Plant Diseases/Cycad (revoluta)?
My cycad is pretty old. My Dad, who always called it a sago palm, died in 1979 and he'd had it for a few years before then, in a 6" pot. In 1980 or thereabouts, my husband discovered it outside in Southern California, bursting the pot. Owen (husband), like my Dad, has an interest in the unusual, so he brought it home to Sonoma County, CA, put it into a much bigger pot (5 gal. I think), and it has more or less thrived all these years. We have had little disagreements about how much sun it wants, I think it was happiest under the shelter of trees where it got sheltered light.the kind of sun Azaleas & the like want. It has periodically been in front of our house where it gets morning sun, but pretty hot in the summer. Anyway, it was recently moved from our north facing deck, back out front. My concern is that the fronds (about 8 of them & 2-3 ft long) are looking a little - not as green as they should be. -We gave it a drink yesterday & waiting to see how it does. The "pineapple" is a good size - maybe 4-6" across. it's trying to send up some new shoots from the center. In the past it has sent up new shoots (pups?) & Owen attempted to propogate same, w/little luck.
This is a really long inquiry. sorry. I need to know if we should feed same, and what.
Also, as to variety....... this is not the sago palm we all see in Home Depot & local nursery. It's "fronds are only 2-4" wide, and so stiff that if one gets too close, it tends to be vicious. We think it might be a Mexican variety. We cruised the internet a couple of years ago and found a likely prospect, but neglected to take notes, so my cycad is still a bit of a mystery. sorry to be so long-winded, but any help and advise u can give will be greatly appreciated. Fond regards,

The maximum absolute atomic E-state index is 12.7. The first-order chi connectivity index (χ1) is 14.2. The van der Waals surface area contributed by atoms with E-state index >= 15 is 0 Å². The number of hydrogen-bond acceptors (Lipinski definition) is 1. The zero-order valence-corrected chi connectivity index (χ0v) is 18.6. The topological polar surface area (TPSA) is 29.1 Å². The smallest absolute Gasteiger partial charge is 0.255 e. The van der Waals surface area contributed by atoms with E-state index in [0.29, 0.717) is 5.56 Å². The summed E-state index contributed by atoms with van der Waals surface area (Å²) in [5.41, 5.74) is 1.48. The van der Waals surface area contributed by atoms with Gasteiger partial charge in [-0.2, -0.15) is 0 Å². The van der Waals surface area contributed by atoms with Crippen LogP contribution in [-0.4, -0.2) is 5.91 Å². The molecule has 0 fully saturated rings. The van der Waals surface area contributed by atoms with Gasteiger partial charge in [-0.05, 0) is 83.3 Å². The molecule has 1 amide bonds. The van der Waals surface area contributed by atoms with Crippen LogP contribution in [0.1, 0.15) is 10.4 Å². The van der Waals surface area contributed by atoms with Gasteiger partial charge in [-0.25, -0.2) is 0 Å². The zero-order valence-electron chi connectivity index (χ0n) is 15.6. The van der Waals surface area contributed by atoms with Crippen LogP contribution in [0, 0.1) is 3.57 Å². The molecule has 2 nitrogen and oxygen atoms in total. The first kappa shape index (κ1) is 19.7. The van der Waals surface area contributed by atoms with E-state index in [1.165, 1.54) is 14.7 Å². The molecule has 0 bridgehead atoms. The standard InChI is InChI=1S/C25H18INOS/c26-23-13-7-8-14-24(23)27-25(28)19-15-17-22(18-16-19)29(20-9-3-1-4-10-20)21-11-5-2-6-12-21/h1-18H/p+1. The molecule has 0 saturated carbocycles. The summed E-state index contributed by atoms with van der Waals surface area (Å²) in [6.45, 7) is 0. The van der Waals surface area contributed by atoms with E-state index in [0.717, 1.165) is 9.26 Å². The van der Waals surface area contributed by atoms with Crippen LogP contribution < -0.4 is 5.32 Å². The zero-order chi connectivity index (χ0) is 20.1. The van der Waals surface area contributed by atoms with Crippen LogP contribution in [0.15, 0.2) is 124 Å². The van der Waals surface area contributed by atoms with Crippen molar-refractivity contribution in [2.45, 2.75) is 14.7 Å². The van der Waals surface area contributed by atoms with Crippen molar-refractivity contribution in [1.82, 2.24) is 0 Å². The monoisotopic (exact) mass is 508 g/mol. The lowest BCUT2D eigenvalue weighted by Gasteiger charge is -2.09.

This information should help for sure. Also I use a product called Atomic Grow, which is organic,
to make your plants healthy by raising the brix which is sugar. The healthier the plant no bugs. Check under the leaves to see if you see any if possible.
The sago palm (Cycas revoluta) is not a palm at all, but a cycad, a prehistoric class of plants. Sago palms produce a whorl of dark green, feather-like fronds on a single, hairy trunk. These slow-growing plants are easy to care for, making them a smart choice as a potted specimen in any zone. In U.S. Department of Agriculture plant hardiness zones 8b through 11 potted sago palms can grow year-round outdoors on shaded decks, patios or porches.
Position the potted sago palm in an area that receives bright, indirect sunlight. Choose a room with constant daytime temperatures of 75 degrees Fahrenheit and nighttime temperatures between 65 and 75 degrees Fahrenheit. Avoid placing the palm near fluctuating sources of heat or cold such as a heating or cooling vent. Keep the palm 5 to 8 feet away from hot, sunny windows. Place the palm away from high traffic areas to avoid constant contact with the leaves.
Rotate the palm one-quarter of a turn every one to two weeks during the summer, fall and winter months to promote uniform growth. Do not rotate the palms during the spring while new leaves are emerging, to allow the young foliage time to develop mature, straight stems.
Water the sago palm when the top 2 to 3 inches of potting soil is dry. Apply water directly to the pot using a watering can so as not to wet the sago palm's foliage. Fill the pot with water 1 to 2 times to moisten the soil. Allow excess water to drain away through the pot's bottom. Discard any standing water in the drainage plate below the pot. Never allow the soil to become soggy. Reduce supplemental watering in the winter months when growth slows, watering the sago palm only when its potting soil is completely dry.
Fertilize the sago palm once per month during the growing season, beginning in the spring when the palm begins to produce new growth. Apply an 18-6-18 nitrogen-phosphorous-potassium, water-soluble fertilizer at a rate of 1 teaspoon per gallon of water. Apply the liquid fertilizer when the palm is ready for watering.
Dust the leaves of the sago palm every four weeks using a cloth. Remove any dead or severely yellow leaves as soon as possible. Cut the leaf at its base, 1/4 inch away from the trunk, using a pair of pruning shears.